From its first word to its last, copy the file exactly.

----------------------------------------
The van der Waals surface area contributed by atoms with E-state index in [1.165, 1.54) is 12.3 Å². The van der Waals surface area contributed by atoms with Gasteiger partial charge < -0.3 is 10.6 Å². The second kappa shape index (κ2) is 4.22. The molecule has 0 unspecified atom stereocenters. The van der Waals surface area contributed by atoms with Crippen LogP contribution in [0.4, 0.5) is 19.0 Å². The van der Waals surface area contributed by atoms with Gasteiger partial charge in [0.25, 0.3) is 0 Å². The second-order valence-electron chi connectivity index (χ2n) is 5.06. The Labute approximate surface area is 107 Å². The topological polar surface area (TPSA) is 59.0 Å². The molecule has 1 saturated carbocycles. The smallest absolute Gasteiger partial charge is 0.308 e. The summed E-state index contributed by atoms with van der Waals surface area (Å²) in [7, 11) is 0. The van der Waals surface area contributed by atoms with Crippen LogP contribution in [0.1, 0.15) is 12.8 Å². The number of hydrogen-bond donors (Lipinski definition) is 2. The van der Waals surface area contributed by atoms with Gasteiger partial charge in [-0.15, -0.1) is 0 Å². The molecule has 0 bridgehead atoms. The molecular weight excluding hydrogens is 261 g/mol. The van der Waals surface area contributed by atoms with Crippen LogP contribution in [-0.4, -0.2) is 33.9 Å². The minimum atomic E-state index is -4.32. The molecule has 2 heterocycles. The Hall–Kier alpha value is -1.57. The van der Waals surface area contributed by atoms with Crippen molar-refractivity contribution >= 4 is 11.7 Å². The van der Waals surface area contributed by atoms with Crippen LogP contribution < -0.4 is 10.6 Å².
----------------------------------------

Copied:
The van der Waals surface area contributed by atoms with E-state index in [1.165, 1.54) is 12.3 Å². The van der Waals surface area contributed by atoms with Gasteiger partial charge < -0.3 is 10.6 Å². The second kappa shape index (κ2) is 4.22. The molecule has 0 unspecified atom stereocenters. The van der Waals surface area contributed by atoms with Crippen LogP contribution in [0.4, 0.5) is 19.0 Å². The van der Waals surface area contributed by atoms with Gasteiger partial charge in [0.25, 0.3) is 0 Å². The second-order valence-electron chi connectivity index (χ2n) is 5.06. The Labute approximate surface area is 107 Å². The topological polar surface area (TPSA) is 59.0 Å². The molecule has 1 saturated carbocycles. The smallest absolute Gasteiger partial charge is 0.308 e. The summed E-state index contributed by atoms with van der Waals surface area (Å²) in [7, 11) is 0. The van der Waals surface area contributed by atoms with Crippen LogP contribution in [0.1, 0.15) is 12.8 Å². The number of hydrogen-bond donors (Lipinski definition) is 2. The van der Waals surface area contributed by atoms with Gasteiger partial charge in [-0.15, -0.1) is 0 Å². The molecule has 0 bridgehead atoms. The molecular weight excluding hydrogens is 261 g/mol. The van der Waals surface area contributed by atoms with Crippen LogP contribution in [-0.4, -0.2) is 33.9 Å². The minimum atomic E-state index is -4.32. The molecule has 2 heterocycles. The Hall–Kier alpha value is -1.57. The van der Waals surface area contributed by atoms with Crippen molar-refractivity contribution >= 4 is 11.7 Å². The van der Waals surface area contributed by atoms with Crippen LogP contribution < -0.4 is 10.6 Å².